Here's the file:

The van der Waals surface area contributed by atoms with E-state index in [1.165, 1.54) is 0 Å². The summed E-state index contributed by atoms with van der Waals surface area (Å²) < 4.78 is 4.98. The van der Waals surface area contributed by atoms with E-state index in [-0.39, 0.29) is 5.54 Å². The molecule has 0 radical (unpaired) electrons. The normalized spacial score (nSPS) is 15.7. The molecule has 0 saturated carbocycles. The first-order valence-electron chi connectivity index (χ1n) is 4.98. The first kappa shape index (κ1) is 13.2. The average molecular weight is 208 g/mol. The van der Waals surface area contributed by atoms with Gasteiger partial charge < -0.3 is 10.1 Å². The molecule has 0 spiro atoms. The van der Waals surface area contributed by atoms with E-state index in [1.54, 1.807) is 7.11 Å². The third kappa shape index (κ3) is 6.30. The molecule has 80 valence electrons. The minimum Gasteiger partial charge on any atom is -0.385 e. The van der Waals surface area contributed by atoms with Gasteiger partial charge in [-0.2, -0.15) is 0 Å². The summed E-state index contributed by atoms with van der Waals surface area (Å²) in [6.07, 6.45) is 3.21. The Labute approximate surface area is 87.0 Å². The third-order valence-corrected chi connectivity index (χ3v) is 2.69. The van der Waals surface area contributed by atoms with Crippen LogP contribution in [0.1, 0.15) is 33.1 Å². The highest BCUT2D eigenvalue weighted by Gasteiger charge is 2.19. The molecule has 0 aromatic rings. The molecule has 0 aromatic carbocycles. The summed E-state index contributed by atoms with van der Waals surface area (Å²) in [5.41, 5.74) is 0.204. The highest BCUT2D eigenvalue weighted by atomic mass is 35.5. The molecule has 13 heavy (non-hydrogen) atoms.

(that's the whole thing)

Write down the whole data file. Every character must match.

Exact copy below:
The van der Waals surface area contributed by atoms with E-state index in [1.165, 1.54) is 0 Å². The summed E-state index contributed by atoms with van der Waals surface area (Å²) < 4.78 is 4.98. The van der Waals surface area contributed by atoms with E-state index in [-0.39, 0.29) is 5.54 Å². The molecule has 0 radical (unpaired) electrons. The normalized spacial score (nSPS) is 15.7. The molecule has 0 saturated carbocycles. The first-order valence-electron chi connectivity index (χ1n) is 4.98. The first kappa shape index (κ1) is 13.2. The average molecular weight is 208 g/mol. The van der Waals surface area contributed by atoms with Gasteiger partial charge < -0.3 is 10.1 Å². The molecule has 0 spiro atoms. The van der Waals surface area contributed by atoms with E-state index in [1.54, 1.807) is 7.11 Å². The third kappa shape index (κ3) is 6.30. The molecule has 80 valence electrons. The minimum Gasteiger partial charge on any atom is -0.385 e. The van der Waals surface area contributed by atoms with Gasteiger partial charge in [-0.2, -0.15) is 0 Å². The summed E-state index contributed by atoms with van der Waals surface area (Å²) in [6.07, 6.45) is 3.21. The Labute approximate surface area is 87.0 Å². The third-order valence-corrected chi connectivity index (χ3v) is 2.69. The van der Waals surface area contributed by atoms with Crippen LogP contribution in [0.1, 0.15) is 33.1 Å². The highest BCUT2D eigenvalue weighted by Gasteiger charge is 2.19. The molecule has 0 aromatic rings. The molecule has 0 aromatic carbocycles. The summed E-state index contributed by atoms with van der Waals surface area (Å²) in [5.41, 5.74) is 0.204. The highest BCUT2D eigenvalue weighted by atomic mass is 35.5. The molecule has 13 heavy (non-hydrogen) atoms.